# Time-spread multiple echoing of audio signals

I have been reading papers related to adding echos into digital audio signals recently. I guess I understood the logic behind, yet I guess I am still having lack of DSP knowledge to figure out everything.

In order to add a single echo delay $\Delta$ into audio signal $S$ using convolution operator, echo kernel $k(n)$ is defined as:

$$k(n)= \delta [n] + \alpha \cdot \delta [n-\Delta]$$

where $\delta [n]$ is Kronecker Delta Function, and $0 < \alpha \ll 1.$

Echoed sound signal $S'$ calculated using convolution operator "$*$" as:

$$S'=S \ * k(n)$$

I have no problems until this part. My question is based on this publication, [Ko, Nishimura, Suzuki - 2005]. It is based on echo data hiding for audio watermarking (steganography), but a very good source to understand sound echos. Authors say that multiple echos provide better quality for HAS than single echos (see Fig. 1.) A pseudorandom sequence is generated to spread multiple echos in time. I generate it in MATLAB with the following code:

rand('seed', key);         % set seed of random sequence
a = rand(length, 1);
prseq = (a > 0.5)*2-1;     % convert into -1 and +1


In next step, time-spread echo kernel is defined using PN Sequence as: (see Fig. 2.)

$$k(n)= \delta [n] + \alpha \cdot P[n-\Delta], 0 < \alpha \ll 1$$ Schemetic explanation is made in Fig. 3. below: I tried this tecnique in MATLAB and I actually have two questions:

1. Audio signal is being corrupted when the number of echos increases no matter how small $\alpha$ value is chosen. In the same article length of PN Sequence is chosen as $1023$, and delay = 1 ms which is about 44 samples in 44.1 kHz audio signal. So how is it possible to provide "a real room" echos as it is said in the article? Do I miss anything?

I am adding my summarized MATLAB codes:

delta = 44;
alpha = 0.02;

% Single echo kernel
for n=1:delta+1
k_single(n) = kdelta(n-1) + alpha*kdelta(n-delta-1);
end

% Time-spread echo kernel without using kronecker delta:
kernel = [1 zeros(1,delta-1) alpha*prseq'];

echoed = conv(audio_data, kernel);

function [ out ] = kdelta( x )
out = double((x==0));
end


Alternatively:

single_echo = signal + alpha*[zeros(1,delta) signal(1:length(signal)-delta)];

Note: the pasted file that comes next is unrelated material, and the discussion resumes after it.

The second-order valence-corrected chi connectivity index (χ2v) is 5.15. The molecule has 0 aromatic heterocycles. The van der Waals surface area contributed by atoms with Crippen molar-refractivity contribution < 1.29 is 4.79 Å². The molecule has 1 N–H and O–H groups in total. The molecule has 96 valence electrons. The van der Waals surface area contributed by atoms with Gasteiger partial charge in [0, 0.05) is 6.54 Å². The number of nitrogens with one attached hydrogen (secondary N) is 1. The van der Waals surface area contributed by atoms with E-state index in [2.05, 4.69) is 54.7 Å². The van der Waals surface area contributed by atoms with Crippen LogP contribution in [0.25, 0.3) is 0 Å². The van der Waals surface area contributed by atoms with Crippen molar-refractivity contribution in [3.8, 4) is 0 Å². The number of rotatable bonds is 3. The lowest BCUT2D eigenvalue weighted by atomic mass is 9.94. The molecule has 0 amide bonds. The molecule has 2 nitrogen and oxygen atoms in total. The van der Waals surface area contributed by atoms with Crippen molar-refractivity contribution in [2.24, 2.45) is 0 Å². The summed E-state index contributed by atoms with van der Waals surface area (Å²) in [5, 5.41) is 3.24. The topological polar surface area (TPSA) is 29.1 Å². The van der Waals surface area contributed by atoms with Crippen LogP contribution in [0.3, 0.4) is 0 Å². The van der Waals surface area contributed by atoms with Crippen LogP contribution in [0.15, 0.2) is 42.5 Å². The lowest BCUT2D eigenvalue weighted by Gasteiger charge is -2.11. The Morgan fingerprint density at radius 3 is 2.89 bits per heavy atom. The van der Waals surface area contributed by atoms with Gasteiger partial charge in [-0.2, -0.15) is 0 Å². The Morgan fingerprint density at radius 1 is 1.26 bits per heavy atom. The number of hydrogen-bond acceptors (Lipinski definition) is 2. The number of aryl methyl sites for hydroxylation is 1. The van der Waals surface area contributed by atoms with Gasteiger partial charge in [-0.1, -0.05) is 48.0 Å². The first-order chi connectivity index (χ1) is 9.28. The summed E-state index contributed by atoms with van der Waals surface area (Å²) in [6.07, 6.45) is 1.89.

1. I was adding echos in an audio signal by shifting and adding as I mentioned above "alternatively". I figured out that it would take so much time to use it for multiple echos, so I thought I had to use convolution. But conv(x,y) function in matlab changing data size up to length(x)+length(y)-1 according to definition of convolution. Is it a good idea to just to crop it like echoed(1:length(audio_data)) to keep the length fixed? What is best option to accomplish multiple echoing as fast as possible and using less memory?

Excuse me for such a long question. I wanted to explain my problem in details, so it made my question longer.

• What are you actually trying to achieve, an acoustic effect or a watermarking technique as outlined in that paper? For an acoustic effect what you are really describing is known as reverb, which is related to echo but also deals with sound reflections in a more generalised sense. – PAK-9 Mar 3 '17 at 14:23
• @PAK-9 thanks for the comment. I actually wanted to achive watermarking technique, but I have no problems with watermarking using echo-hiding technique. Few echos look fine in audio signal, almost imperceptible, and I am able to extract watermarks back. So my question was about using convolution operator and how so many echos give a better sound quality according to article. Sound gets corrupted when I try to add that many echos in matlab... – kdrtkl Mar 3 '17 at 15:34 • About second question: Tail from echo kernel is very small, but what is the best method to keep original signal and echoed signal same sized? Is it fine to convolve them like: x1 = conv(signal,kernel) and then crop it like x2 = x1(1:length(signal)) ?? It just seems like amateurish, that's why I asked this question. There may be another smarter way to do same process. – kdrtkl Mar 3 '17 at 20:02